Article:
A new addition to turn instructions, lane guidance value adds to the driving experience by providing the driver with confidence on approach and while executing turns. Lane guidance can be added to any intersection, however our preference is to focus on higher road types.
Review this page on Lane guidance.
Road width (coming soon)
This is another layer of data that allows snapper to determine which lane a driver is in, but will also quickly determine if the driver leaves the road to take another route.
Review this page on Road width.
This feature displays shields or route symbols over the road on the map to help orientate a driver exploring the map. Road shields added to roads support their display in turn guidance discussed below.
Review this page on Road shields.
The 2021 launch of turn guidance led to a refresh of the turn instruction experience within the Waze app. Map editors can now optimise the turn experience for drivers to provide extra information to ensure correct turns.
Review this page on turn instructions.
These polygons have struck fear in the souls of editors for years. They’ve been traditionally incredibly difficult to use, restrictive on lower editors and at times, just hard to understand. But many improvements have come to junction boxes (JB) over 2021. And with the move to more complex intersections as we map roads and intersections more accurately, JBs are having an ever greater and essential role on the map.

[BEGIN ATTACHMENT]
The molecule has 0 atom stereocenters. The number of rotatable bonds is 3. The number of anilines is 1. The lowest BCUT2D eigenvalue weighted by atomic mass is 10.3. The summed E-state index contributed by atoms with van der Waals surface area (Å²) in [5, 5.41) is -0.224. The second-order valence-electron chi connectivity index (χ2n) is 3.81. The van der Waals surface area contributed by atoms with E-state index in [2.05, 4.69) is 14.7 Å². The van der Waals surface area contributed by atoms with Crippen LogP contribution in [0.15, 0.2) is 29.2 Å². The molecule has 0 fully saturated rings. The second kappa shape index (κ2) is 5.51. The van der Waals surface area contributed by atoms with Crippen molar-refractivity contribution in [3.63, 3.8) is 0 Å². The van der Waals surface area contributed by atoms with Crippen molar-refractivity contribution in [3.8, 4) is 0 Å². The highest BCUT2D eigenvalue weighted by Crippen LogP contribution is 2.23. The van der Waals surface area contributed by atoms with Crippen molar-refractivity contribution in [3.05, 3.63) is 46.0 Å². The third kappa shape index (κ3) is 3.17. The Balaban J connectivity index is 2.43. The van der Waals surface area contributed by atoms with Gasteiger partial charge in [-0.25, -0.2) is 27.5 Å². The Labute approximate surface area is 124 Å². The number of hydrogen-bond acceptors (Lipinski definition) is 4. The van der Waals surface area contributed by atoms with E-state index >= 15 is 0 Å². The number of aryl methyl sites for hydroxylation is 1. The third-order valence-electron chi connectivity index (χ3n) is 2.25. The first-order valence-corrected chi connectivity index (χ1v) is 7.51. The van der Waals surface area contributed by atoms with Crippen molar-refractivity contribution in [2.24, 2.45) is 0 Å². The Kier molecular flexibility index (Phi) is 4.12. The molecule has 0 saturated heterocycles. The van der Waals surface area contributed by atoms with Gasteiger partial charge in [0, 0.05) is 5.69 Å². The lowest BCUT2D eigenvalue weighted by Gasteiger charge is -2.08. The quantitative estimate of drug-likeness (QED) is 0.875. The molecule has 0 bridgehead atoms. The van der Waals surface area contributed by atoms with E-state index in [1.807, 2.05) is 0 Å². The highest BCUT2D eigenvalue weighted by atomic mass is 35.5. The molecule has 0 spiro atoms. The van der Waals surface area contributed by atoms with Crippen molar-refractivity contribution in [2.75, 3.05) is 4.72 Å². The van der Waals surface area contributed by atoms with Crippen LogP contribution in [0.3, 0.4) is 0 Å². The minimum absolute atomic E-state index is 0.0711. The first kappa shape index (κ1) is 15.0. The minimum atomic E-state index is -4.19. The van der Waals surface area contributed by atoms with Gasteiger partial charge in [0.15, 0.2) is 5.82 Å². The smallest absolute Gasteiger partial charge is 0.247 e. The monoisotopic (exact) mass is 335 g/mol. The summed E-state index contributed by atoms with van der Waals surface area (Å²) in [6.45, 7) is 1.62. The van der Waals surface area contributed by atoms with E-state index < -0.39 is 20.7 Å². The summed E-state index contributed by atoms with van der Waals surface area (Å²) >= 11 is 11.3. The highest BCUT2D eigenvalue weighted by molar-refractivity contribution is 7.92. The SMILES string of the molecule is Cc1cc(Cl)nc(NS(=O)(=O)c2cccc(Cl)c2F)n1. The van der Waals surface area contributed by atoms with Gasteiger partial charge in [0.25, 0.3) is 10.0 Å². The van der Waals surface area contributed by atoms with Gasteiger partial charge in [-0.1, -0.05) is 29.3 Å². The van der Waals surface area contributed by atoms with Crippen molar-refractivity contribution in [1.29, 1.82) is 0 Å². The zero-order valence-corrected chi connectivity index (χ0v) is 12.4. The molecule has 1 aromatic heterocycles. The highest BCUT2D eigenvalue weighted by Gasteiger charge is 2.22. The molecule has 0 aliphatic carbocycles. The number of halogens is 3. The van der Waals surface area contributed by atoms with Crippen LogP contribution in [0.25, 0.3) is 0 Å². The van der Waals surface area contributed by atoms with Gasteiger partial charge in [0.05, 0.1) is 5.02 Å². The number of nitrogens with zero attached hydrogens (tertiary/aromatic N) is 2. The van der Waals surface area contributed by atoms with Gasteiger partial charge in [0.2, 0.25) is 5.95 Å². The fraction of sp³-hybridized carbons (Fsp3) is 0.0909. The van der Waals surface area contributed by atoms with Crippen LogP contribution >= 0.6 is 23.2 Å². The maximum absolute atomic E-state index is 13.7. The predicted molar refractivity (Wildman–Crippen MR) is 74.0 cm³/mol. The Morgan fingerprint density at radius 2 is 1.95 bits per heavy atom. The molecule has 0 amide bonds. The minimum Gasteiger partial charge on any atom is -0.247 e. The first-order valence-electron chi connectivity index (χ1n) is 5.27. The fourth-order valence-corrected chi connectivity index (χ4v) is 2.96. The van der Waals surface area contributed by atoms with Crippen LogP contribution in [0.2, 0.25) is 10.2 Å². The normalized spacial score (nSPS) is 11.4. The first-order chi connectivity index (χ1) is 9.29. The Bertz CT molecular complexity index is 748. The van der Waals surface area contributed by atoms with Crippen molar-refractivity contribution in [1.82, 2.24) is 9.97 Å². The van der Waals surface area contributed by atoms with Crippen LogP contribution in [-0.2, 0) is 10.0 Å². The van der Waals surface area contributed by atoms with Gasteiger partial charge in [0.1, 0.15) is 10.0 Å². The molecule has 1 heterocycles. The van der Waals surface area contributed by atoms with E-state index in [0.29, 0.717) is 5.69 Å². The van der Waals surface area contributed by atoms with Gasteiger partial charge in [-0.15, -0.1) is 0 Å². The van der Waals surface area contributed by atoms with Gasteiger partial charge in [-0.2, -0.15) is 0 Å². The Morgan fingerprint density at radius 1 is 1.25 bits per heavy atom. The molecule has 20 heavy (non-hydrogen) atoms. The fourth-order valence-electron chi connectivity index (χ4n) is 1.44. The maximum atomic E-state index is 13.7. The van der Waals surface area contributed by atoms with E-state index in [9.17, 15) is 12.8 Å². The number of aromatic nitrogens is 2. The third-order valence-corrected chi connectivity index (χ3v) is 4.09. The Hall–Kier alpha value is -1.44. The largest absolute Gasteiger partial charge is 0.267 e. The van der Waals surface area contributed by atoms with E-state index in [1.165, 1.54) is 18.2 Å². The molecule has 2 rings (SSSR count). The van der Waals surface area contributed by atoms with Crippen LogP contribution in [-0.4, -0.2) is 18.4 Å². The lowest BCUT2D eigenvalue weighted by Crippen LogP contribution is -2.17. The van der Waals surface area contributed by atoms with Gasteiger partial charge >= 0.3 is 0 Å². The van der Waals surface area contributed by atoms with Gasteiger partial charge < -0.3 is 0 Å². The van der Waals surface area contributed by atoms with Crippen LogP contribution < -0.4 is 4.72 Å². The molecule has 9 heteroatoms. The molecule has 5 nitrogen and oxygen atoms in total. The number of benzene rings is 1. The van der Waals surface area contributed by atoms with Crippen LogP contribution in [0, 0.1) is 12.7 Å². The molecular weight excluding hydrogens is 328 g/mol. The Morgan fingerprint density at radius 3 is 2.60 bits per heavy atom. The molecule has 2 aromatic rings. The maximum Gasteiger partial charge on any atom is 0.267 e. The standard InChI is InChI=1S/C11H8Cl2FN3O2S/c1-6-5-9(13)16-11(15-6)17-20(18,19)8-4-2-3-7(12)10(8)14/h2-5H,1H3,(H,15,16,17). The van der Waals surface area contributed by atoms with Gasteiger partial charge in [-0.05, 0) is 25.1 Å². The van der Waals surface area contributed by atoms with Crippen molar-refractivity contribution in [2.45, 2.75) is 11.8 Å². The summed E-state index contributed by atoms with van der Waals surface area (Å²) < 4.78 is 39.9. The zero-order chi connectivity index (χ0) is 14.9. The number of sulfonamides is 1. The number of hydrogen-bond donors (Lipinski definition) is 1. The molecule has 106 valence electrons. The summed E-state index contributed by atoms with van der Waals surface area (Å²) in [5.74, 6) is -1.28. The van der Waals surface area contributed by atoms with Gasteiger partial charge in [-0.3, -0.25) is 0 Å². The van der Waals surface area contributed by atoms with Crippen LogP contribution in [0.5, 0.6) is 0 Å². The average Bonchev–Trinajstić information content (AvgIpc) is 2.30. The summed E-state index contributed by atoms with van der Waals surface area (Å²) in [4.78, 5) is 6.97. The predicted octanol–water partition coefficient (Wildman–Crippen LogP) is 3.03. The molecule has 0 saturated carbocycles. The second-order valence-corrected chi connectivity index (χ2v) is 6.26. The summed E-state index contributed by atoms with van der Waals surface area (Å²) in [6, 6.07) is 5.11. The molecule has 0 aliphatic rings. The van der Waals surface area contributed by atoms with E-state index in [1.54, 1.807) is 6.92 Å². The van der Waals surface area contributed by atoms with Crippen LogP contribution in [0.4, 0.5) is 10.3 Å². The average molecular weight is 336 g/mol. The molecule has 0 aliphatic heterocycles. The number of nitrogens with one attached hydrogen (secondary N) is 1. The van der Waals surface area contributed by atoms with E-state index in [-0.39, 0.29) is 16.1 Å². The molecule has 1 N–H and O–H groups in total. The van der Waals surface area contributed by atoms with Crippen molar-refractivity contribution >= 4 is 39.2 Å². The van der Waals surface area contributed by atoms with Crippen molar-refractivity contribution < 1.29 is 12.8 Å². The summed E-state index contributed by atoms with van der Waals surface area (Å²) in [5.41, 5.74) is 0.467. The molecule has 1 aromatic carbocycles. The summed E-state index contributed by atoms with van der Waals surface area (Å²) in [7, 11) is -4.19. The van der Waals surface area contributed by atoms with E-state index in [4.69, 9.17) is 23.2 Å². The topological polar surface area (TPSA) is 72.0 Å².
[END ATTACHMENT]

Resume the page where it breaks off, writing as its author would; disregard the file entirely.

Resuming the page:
Review this page on Junction boxes.
Exits, forks, splits, way finders, and slip/turn lane geometry
Will the driver turn left, exit there or continue straight? Managing the driver experience at each and every intersection is the heart of snapper. Many of our old mapping styles need to change to improve the quality of data being fed to snapper’s intelligence.
Review this page for changes to Mapping intersections.
Remove map hacks
The map is no longer a mechanism to control the app, with micro-doglegs, detour prevention hacks and more now being banned. This ensures accurate map data is supplied to snapper’s intelligence. An active effort is required to remove these old styles for old problems, by instead favouring newer and more powerful features.
Review this page on Banned map edits.